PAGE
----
Follow TV Tropes

Following

History Main / HintSystem

Go To



* ''Franchise/SonicTheHedgehog'' usually has a supporting character do it on failure of after reaching a certain part of a stage. In the ''VideoGame/SonicAdventure'' series there are hint monitors on the treasure hunting stages. Up to three hints can be used on a single emerald shard and they get more obvious with each hint.

to:

* ''Franchise/SonicTheHedgehog'' ''VideoGame/SonicTheHedgehog'' usually has a supporting character do it on failure of after reaching a certain part of a stage. In the ''VideoGame/SonicAdventure'' series there are hint monitors on the treasure hunting stages. Up to three hints can be used on a single emerald shard and they get more obvious with each hint.

Added DiffLines:

* ''VideoGame/Left4Dead'' and its sequels have tips that appear during the loading screen when moving onto the next level. VS mode also have tips for its game mode.


Added DiffLines:

* The ''Franchise/AceAttorney'' games have either the assistant or the player character giving vague hints if you press a certain part of a witness's testimony that is suspect, nudging you to look further into it. ''VisualNovel/PhoenixWrightAceAttorneyDualDestinies'' and ''VisualNovel/PhoenixWrightAceAttorneySpiritOfJustice'' will have your assistant outright tell you what part of the testimony contains the contradiction if you keep fumbling about, but you still have to figure out on your own what piece of evidence to use.


* ''Franchise/MetalGear'' does it with MissionControl on request and occasionally on failure. For example, if you call the Colonel enough times when fighting Psycho Mantis he'll tell you the secret to beating him. If you fight for long enough the colonel will call you to give you the hint.

to:

* ''Franchise/MetalGear'' ''VideoGame/MetalGear'' does it with MissionControl on request and occasionally on failure. For example, if you call the Colonel enough times when fighting Psycho Mantis he'll tell you the secret to beating him. If you fight for long enough the colonel will call you to give you the hint.


* Most recent ''Franchise/TheLegendOfZelda'' games have some sort of adviser reminding you where to go next.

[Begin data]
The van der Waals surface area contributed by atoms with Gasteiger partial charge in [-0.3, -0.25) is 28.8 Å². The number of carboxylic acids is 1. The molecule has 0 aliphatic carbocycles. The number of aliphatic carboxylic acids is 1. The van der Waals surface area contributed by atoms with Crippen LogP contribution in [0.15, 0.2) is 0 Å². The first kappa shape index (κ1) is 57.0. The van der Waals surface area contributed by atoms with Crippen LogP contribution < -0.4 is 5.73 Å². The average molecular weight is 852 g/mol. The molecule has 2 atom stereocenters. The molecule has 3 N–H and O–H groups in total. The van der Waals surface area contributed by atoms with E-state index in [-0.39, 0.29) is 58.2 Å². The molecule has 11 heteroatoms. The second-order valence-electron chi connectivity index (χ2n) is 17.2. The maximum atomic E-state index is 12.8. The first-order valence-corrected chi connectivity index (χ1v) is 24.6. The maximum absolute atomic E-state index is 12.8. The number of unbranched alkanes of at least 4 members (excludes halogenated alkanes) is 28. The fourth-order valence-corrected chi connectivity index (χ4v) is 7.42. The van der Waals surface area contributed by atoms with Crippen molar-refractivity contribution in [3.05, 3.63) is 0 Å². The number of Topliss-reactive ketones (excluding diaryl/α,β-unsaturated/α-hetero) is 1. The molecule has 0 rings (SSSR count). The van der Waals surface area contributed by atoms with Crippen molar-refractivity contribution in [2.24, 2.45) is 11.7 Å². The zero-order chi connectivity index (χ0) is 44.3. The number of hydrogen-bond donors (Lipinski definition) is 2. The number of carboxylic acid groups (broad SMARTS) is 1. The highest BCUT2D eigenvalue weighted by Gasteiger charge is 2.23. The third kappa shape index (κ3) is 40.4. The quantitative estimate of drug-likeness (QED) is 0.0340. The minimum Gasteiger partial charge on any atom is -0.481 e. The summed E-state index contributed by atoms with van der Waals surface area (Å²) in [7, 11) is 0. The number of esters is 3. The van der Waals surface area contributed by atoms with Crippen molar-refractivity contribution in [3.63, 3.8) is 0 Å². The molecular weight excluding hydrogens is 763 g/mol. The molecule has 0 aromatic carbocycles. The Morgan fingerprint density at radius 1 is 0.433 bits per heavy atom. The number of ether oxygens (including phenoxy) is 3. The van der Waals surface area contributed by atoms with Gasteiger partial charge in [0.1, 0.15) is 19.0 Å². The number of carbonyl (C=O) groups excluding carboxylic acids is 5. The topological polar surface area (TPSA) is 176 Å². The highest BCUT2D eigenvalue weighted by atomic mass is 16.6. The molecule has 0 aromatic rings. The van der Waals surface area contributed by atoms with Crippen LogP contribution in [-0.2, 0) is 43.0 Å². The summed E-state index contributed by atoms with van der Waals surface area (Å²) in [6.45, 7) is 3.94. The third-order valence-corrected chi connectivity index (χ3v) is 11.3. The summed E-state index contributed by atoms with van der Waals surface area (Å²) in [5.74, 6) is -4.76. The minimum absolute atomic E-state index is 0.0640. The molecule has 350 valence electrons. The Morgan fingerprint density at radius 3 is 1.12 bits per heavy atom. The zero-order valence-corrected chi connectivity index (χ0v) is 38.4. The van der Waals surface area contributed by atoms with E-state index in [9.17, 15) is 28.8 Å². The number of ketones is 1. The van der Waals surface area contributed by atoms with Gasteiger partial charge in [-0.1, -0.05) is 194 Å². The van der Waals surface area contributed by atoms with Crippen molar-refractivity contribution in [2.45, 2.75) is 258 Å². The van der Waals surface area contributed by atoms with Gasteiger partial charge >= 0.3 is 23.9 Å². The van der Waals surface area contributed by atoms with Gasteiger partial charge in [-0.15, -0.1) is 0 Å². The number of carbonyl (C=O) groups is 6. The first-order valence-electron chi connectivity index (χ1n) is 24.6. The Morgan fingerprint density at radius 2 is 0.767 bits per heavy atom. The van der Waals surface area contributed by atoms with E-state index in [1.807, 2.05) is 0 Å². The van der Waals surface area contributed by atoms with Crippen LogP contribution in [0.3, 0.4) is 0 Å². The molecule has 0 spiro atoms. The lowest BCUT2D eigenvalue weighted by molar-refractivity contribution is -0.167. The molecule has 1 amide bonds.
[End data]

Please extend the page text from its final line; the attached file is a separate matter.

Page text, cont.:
to:

* Most recent Later ''Franchise/TheLegendOfZelda'' games have some sort of adviser reminding you where to go next.



** ''VideoGame/TheLegendOfZeldaTwilightPrincess'' and ''VideoGame/TheLegendOfZeldaALinkToThePast'' also has a fortune teller who can provide hints for a fee, either on where to go next or where to find heart pieces.
** ''VideoGame/TheLegendOfZeldaSkywardSword'', and the 3DS remake of ''Ocarina of Time'' before it, has the Sheikah Stone, who tells you how to do anything from completing sidequests to fighting bosses if you're having trouble with them.

to:

** ''VideoGame/TheLegendOfZeldaTwilightPrincess'' and ''VideoGame/TheLegendOfZeldaALinkToThePast'' also has both have a fortune teller who can provide hints for a fee, either on where to go next or where to find heart pieces.
Heart Pieces.
** ''VideoGame/TheLegendOfZeldaSkywardSword'', and the 3DS remake of ''Ocarina of Time'' before it, has both have the Sheikah Stone, who tells you how to do anything from completing sidequests to fighting bosses if you're having trouble with them.



* Telltale Games' ''VideoGame/SamAndMaxFreelancePolice'' games use the "hint on delay" variant.
** The hints aren't exactly straightforward, though. Dawdling can be fun.

to:

* Telltale Games' ''VideoGame/SamAndMaxFreelancePolice'' games use the "hint on delay" variant.
**
variant. The hints aren't exactly straightforward, though. Dawdling can be fun.